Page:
Meet Artist Marta Elise Johansen

The architect turned artist, Marta Elise Johansen, creates stunning ethereal works full of movement and detail all focused on the language of the line. She shares with us her artistic process and inspiration.

Tell us about yourself; how did you first get immersed into your artistic endeavors? My mother had a textile and modern dance background and was associated with artists from the American Crafts Movement, mostly people from Black Mountain College. Potters, sculptors, poets, and dancers. I grew up in a very artistic environment, as friends of hers often spent time with us at our Vermont farmhouse.​

I was surrounded by creativity, both of my parents were involved in development work. My Norwegian father, an engineer who worked in Southeast and Middle Eastern Asia designing railway systems, and my American mother, a consultant for UNIDO and for the Pakistani government, met in Pakistan where they both lived and worked at the time. After I was born there, my parents moved back to the United States when I was about 5, to be closer to my aging grandparents who lived in New York City.

I traveled immensely throughout my childhood and early adulthood, to almost 30 countries and was exposed to art and architecture worldwide which became by passion. Seeing how space defines us, defines how we feel, and how we express ourselves as humans is a universal trait. We all see and feel space, and my drawings are an effort to create these moods and sensory experiences.

Describe your process when it comes to your artwork: M​y process stems from my education and early architecture career. I drew by hand, with mechanical pens and pencils. The architectural language is conveyed through line: line weights, density, and the way they come together – ​this became my artistic language. After I completed architecture school, I would often come home from working and do daily meditative drawings. ​The repetition of lines was a way for me to express my feelings, and it quickly became my own language.

What makes a piece feel “complete” to you, what does it hold for you when it’s finished? I have a relatively strict practice. Typically, I work alone in my studio, in the daylight, one piece at a time. I work on one drawing a time, like a meditation and go from left to right. I don’t cross over and go backwards over my lines. It’s a very “linear process” with a clear beginning and end. I will lay out, in my mind, what a drawing will look like, what it will be about, and then I go forth with that intention. There is always room for change, but typically the paper size dictates the drawing size.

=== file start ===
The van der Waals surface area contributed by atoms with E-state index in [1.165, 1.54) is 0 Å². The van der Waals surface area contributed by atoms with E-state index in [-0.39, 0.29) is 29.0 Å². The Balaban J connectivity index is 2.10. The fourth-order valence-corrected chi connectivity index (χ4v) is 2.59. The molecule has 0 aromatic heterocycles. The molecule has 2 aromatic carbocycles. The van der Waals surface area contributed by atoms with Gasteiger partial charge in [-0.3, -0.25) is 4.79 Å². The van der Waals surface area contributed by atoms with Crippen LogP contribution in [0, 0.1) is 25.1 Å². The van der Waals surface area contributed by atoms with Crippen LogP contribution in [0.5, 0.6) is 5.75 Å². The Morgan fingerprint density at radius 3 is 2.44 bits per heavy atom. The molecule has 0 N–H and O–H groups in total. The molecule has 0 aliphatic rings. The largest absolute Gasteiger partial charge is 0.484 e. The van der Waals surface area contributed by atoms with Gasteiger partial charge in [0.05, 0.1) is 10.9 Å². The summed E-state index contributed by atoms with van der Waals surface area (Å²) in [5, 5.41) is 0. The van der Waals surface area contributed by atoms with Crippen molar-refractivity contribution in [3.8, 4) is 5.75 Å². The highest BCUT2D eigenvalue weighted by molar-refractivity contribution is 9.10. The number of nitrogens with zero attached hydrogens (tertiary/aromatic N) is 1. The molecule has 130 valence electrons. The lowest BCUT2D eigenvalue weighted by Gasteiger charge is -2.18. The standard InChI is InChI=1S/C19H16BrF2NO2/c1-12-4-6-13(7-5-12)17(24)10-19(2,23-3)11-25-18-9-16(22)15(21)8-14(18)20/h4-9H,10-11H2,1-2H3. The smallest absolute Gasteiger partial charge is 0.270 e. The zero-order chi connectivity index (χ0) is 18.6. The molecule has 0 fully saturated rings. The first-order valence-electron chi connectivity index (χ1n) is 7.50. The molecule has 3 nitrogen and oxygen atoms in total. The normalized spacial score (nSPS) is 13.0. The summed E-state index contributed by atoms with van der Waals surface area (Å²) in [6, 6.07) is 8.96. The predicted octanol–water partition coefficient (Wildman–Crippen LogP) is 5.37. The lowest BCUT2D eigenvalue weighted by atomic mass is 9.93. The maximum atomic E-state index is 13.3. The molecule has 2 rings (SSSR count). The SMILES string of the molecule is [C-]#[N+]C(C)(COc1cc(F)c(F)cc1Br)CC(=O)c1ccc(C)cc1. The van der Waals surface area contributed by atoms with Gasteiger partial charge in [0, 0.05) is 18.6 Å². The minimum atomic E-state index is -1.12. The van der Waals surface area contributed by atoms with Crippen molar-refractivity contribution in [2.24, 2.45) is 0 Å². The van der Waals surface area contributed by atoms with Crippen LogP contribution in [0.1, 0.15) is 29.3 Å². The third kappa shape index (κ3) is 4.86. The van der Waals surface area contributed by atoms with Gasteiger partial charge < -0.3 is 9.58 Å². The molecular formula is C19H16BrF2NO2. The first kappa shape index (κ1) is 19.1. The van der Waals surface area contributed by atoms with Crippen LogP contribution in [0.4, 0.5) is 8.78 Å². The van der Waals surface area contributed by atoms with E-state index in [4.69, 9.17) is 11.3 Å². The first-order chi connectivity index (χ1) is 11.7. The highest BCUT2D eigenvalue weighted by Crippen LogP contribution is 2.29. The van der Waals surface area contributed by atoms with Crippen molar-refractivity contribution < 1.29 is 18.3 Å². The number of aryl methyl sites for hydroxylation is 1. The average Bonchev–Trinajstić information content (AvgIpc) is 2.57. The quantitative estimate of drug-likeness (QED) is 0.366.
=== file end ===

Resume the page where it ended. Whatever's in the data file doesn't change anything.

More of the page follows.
What is your typical medium (pencil, charcoal, etc.), and why? Always ink on paper. My tool of choice is a Micron .005 nib black ink pen and I draw on hotpress paper. Smooth cotton paper.

I have experimented with watercolor wash and colored pencils, but it always feels additive to me. The simplicity of ink on paper is what is special. The detail and obsessive nature of my process is all that matters to me.

I have been working larger scale with graphite sticks and charcoal on walls. It’s a very similar process, but enlarged.

Your pieces are all unique while all holding a cohesiveness. What is it that inspires you; be it a particular mood, a color palette, a certain artist? The environment, nature, and science mostly influence me – music, too. I let myself go in my work and I don’t think about other artists, just layers and shadows I have found walking near the sea or in the forest. Drawing becomes a dance. Quiet and slow, but a movement and connection with the paper, each new line a subtle reaction to the last drawn line.

Of course there are artists that I am excited about. I see the late Agnes Martin as the ​godmother of the line, and the moody sensual qualities of Marlene Dumas’ works stun me. Mark Bradford’s immense collages of found and simple materials, the tedious details of Bruce Conners ink drawings, and I could go on. Rothko, Hundertwasser, Basquiat, Egon Schieles erotics, early Dutch and Flemish engravings, Motherwell…

Where do you believe your particular strength lies as an artist? My strength lies in my ability to convey space.

What other creative fields are you involved in? Architecture and interior design, as well as graphic/branding.

Do you have any upcoming showings? I have two pieces in a group show called Burning Brite, at Dzine in San Francisco, until October. I have an installation project at Ramon’s Tailor, in San Francisco, in July.

Do you take artwork commissions? How can one learn more? Yes, I love commissions. I am ​just starting a commission for a couple that’s almost six feet long, about a boundary line that’s important to them. The boundary will be the void cut through a solid field of lines. I can’t wait to begin.

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